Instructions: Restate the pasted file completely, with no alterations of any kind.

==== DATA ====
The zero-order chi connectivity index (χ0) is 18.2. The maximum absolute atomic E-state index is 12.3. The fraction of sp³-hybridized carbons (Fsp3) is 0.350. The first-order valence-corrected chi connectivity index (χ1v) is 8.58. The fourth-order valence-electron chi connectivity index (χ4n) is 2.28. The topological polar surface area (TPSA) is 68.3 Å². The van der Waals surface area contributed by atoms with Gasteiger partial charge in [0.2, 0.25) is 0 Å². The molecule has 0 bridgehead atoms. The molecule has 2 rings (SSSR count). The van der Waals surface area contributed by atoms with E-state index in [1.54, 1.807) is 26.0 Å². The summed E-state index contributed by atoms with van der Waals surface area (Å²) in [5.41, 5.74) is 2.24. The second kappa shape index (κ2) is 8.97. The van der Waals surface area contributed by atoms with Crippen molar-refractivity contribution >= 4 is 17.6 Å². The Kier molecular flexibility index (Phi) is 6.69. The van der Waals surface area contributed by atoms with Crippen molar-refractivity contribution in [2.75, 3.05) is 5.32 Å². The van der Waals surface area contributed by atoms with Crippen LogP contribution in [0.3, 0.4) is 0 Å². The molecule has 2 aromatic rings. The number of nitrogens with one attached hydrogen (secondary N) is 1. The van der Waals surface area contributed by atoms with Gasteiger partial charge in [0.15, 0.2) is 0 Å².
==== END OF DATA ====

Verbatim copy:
The zero-order chi connectivity index (χ0) is 18.2. The maximum absolute atomic E-state index is 12.3. The fraction of sp³-hybridized carbons (Fsp3) is 0.350. The first-order valence-corrected chi connectivity index (χ1v) is 8.58. The fourth-order valence-electron chi connectivity index (χ4n) is 2.28. The topological polar surface area (TPSA) is 68.3 Å². The van der Waals surface area contributed by atoms with Gasteiger partial charge in [0.2, 0.25) is 0 Å². The molecule has 0 bridgehead atoms. The molecule has 2 rings (SSSR count). The van der Waals surface area contributed by atoms with E-state index in [1.54, 1.807) is 26.0 Å². The summed E-state index contributed by atoms with van der Waals surface area (Å²) in [5.41, 5.74) is 2.24. The second kappa shape index (κ2) is 8.97. The van der Waals surface area contributed by atoms with Crippen molar-refractivity contribution >= 4 is 17.6 Å². The Kier molecular flexibility index (Phi) is 6.69. The van der Waals surface area contributed by atoms with Crippen molar-refractivity contribution in [2.75, 3.05) is 5.32 Å². The van der Waals surface area contributed by atoms with Crippen LogP contribution in [0.3, 0.4) is 0 Å². The molecule has 2 aromatic rings. The number of nitrogens with one attached hydrogen (secondary N) is 1. The van der Waals surface area contributed by atoms with Gasteiger partial charge in [0.15, 0.2) is 0 Å².